OkHi has built a mobile app for smart phones that combines geolocation with an image of a door or gate to create an address. Nairobi has entire neighborhoods where the streets have no names and where people don’t have an address. OkHi is on a mission to change that.
The man with the plan is Timbo Drayson – co-founder and CEO of OkHi. Before becoming an entrepreneur, he was working for Google and was part of a team building its developer ecosystem in Africa and the Middle East. During a sabbatical Timbo travelled around Africa to immerse himself in and better understand the ecosystems that he worked with at Google. And it was an inspiring journey where Timbo got to experience a range of issues first hand – and meet the people trying to solve them. One issue seemed to tower above the rest – the issues faced by the millions of Africans who do not have an address.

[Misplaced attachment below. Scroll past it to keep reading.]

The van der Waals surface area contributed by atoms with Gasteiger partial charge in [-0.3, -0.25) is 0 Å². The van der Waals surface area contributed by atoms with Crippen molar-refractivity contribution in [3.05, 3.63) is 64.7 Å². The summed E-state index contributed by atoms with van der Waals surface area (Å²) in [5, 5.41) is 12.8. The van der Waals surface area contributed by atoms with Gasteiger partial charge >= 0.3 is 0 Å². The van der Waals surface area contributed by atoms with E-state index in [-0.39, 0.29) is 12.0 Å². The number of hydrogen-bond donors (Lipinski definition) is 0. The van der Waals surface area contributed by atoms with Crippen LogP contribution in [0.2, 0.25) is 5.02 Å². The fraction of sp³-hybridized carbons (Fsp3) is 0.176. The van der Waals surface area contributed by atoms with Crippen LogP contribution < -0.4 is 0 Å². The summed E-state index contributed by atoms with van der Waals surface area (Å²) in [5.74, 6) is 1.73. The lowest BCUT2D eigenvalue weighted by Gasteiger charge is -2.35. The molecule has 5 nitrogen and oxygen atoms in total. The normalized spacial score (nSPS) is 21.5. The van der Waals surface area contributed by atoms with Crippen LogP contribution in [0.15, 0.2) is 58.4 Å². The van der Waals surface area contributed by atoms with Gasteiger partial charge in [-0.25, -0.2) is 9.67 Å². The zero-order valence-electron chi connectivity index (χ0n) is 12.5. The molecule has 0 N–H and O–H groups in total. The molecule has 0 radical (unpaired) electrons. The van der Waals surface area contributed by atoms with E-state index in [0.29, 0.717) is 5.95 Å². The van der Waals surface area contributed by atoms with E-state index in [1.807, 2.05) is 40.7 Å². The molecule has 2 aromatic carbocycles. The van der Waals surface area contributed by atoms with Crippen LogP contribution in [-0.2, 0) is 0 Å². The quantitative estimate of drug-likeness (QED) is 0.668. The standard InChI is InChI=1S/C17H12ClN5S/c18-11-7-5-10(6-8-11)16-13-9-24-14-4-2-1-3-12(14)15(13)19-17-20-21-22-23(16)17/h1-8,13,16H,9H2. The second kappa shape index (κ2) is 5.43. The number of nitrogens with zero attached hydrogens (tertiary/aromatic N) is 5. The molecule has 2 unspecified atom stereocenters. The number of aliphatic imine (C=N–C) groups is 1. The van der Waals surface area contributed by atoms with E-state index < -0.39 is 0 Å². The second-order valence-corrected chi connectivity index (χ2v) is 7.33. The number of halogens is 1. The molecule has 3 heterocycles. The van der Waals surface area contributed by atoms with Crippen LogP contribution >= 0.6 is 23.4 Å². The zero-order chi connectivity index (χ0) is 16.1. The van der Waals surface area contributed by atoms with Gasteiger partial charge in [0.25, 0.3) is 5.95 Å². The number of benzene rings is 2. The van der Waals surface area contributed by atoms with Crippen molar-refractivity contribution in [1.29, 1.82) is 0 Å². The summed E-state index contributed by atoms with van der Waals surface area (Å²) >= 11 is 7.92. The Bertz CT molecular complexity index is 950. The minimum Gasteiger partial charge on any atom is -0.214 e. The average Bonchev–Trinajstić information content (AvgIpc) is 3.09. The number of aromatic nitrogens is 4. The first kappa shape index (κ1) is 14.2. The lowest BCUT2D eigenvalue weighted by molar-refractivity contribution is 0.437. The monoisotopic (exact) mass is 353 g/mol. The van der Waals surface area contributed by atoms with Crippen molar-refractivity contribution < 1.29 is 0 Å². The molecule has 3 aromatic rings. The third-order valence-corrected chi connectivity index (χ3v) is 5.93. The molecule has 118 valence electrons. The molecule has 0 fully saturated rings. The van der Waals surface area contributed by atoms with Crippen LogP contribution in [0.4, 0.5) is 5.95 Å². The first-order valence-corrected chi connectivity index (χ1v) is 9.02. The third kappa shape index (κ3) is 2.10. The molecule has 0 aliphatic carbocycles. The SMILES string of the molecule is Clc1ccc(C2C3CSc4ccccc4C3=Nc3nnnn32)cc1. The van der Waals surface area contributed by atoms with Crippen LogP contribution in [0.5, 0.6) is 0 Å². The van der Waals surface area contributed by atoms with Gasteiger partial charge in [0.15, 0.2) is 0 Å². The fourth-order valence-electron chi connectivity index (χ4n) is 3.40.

“At ABC turn left down, then first right after 50 meters on to Manyani Road. Go straight straight straight until the end, through barrier, turn right, we’re second house on the left. Look after red radar sign.” This is what an ‘address’ typically sounds like in parts of Nairobi – and similar directions will be given in Lagos, Kampala, Dar Es Salaam, Kinshasa, Luanda, and many other big African cities.
And co-founder Wes Chege can testify to that – he knows the issue very well. “My mom’s address is a set of text directions. Which is ‘After the market you turn right at the security sign and then you look for the orange gate’. That means that she cannot access critical services. There’s no post to her and in case of an emergency I can trust an ambulance to get to her on time,” says Wes.